- 6 different setters.
- Each players must be at least somewhat proficient at each skill.
- With specialization comes responsibilities, so how do you manage controlling the offense/passing unit etc?
What style of team might benefit from running the 6-6 system?
This is such a great system to run to enable your players to get a basic understanding of the whole game and how volleyball is played. If a player is thrown into a specialized position from the moment they are introduced to a sport, they will never fully understand or appreciate the game as a whole. One of the best ways to understand how to fulfill a specialized role on the team or to know what your teammates need from you in that position is to play all of the positions. This allows an athlete to understand how the execution of skills in one position can affect the ability of other positions to perform their roles.
The system is also a good idea for teams that want to understand the strengths of their athletes in order to specialize at a later date. Coaches are able to observe the way that players fulfill different roles on the court and can see where players’ strengths and weaknesses are. With the system allowing players to compete, you also start to see who steps up to leadership roles and who really understands the game. You will also be able to see how players react to feedback, how they like to learn, and which players need different types of feedback in matches.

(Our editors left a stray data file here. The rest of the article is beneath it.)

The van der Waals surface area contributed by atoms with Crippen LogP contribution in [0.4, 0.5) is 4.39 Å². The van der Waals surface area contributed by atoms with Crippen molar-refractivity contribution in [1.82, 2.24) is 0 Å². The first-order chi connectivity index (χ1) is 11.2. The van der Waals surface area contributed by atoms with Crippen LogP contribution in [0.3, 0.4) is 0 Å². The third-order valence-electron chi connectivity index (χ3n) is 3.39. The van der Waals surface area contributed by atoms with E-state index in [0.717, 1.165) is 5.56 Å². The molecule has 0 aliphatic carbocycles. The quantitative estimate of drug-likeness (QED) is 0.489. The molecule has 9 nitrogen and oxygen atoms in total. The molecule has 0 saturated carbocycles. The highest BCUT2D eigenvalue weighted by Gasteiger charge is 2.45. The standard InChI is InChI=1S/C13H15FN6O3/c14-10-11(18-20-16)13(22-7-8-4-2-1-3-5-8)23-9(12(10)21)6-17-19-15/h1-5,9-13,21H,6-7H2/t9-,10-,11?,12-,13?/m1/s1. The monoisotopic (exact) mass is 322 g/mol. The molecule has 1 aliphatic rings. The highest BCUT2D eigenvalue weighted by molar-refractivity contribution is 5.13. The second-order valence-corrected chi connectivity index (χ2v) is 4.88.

Most of all, whilst we might want to produce volleyball players that can go on to great prosperous careers, we first must develop volleyball enthusiasts; because this passion is the drive to help a player push past obstacles in development.
- Teams learning the game – teaches them to communicate and work together.
- Teams who do not know what their strengths and weaknesses are yet.
- Teams that want to compete but also experience the fun of playing a competitive match.